Project 2CV is alive and driving

Yes, the project 2CV is alive, and I even got to enjoy a little drive in it.

I actually had the 2CV running, briefly, yesterday. Hooking up a spare battery allowed me to confirm that the sparking was occuring and as no-one had been meddling with it, I assumed the ignition timing would at least be good enough to get it running. Getting the fan guard off to check  the points was a bit of a nightmare. One bolt sheared and another just rounded – yet proved too tough to hammer a smaller socket on it. Ugh! In the end, I bent the guard out of the way. The fan off confirmed that there was a spark there, but really I should just have removed a spark plug, connected it up and started the engine as that confirmed the same thing! Oh well.

Citroen 2cv rusty

Could this be my new long-term 2CV?

I had tried pouring a little fuel in the carb before with no success. It just churned and churned. I tried again yesterday with the same result. At least I was getting the oil to circulate and proving that the starter worked! So I decided to beef up the voltage by connecting both a spare battery and my battery jump pack up. This had it spinning very merrily, and it caught almost straight away. Joy turned to panic as the revs rose, but turning the ignition off and back on stabilised the revs. I think perhaps I’d poured a little too much fuel into the carburettor. It soon conked out again, but I’d proved that it would run at least. It sounded like fuel starvation, so I started to swap the fuel pump with one off another engine. Then I noticed that petrol was leaking everywhere. Hmmm. This suggested that the pump WAS drawing fuel. I now had a problem. Gravity was draining the fuel. This got worse when I investigated how easy it would be to pull the rubber off the metal section down by the front chassis. The metal bit broke apart in my hand due to corrosion. Great. A hasty grab for a jerry can was followed by me pulling the pipe off the chassis clips (thankful it wasn’t cable tied!), then threading the leaky pipe under the driveshafts so I could get enough free play to raise the end higher than the tank. Phew! The car, the garage and myself were soaked in petrol, but at least no more was leaking out!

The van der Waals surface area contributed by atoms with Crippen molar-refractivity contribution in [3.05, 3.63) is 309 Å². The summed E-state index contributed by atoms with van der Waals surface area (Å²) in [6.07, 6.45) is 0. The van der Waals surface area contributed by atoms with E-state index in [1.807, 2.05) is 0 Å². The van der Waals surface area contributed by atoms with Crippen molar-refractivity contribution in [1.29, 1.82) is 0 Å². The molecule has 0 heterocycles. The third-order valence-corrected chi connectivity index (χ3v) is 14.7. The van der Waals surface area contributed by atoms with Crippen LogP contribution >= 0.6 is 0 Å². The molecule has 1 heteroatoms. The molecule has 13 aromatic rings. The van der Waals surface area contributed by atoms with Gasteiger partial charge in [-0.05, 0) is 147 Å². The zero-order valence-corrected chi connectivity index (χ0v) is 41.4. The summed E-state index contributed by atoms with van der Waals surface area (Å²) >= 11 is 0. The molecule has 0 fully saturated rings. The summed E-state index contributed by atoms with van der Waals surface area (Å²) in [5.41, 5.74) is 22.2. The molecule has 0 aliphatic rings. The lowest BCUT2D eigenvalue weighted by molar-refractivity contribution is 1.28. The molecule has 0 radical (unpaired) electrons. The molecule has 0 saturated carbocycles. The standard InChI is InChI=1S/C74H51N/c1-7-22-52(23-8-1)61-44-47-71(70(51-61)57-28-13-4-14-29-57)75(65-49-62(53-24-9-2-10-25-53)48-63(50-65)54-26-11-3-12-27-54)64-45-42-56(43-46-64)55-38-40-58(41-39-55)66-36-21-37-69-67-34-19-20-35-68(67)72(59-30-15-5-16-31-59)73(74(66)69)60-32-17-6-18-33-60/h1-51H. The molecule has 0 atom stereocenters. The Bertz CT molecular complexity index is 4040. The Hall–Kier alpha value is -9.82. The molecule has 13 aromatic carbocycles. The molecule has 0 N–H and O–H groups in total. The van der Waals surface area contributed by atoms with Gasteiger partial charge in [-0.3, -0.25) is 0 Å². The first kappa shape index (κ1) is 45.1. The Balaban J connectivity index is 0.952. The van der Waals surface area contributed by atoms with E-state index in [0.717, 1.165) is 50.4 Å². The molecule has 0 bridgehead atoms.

I decided to quit at this point, experimenting with various concoctions to try and remove the smell of petrol from my hands. My favourite hand cleaner was pretty effective – Ecover’s Heavy Duty Hand Cleaner. It’s just natural ingredients, has good grit content and works brilliantly. It still took a couple of washes to reduce the petrol smell.

Today, I sourced some replacement fuel line AND remembered to don latex gloves. After stupidly fitting the other fuel pump (which didn’t work) I eventually had the car running again.

I clambered aboard and gingerly lowered the clutch. I heard the scuff of the clutch plate freeing from the flywheel. Encouraging! Gear selection was no problem, so it was clearly fully releasing. I then eased the clutch up in reverse. Movement! Easing out of the garage was slightly alarming, as the brakes are understandably dreadful. They do work though! Sort of…

A few gentle runs up the driveway allowed the brakes to free off more. They’ll need a full rebuild but it will be easier to move the car now. And that’s that. Project 2CV is alive. This is especially pleasing as I’ve decided that this car will be my long-term 2cV going forward. Probably. My poor Red and White Dolly is not likely to have very long left in it. Hopefully I can put my painfully learnt lessons into action and keep the green one solid. Once the rot has been replaced…

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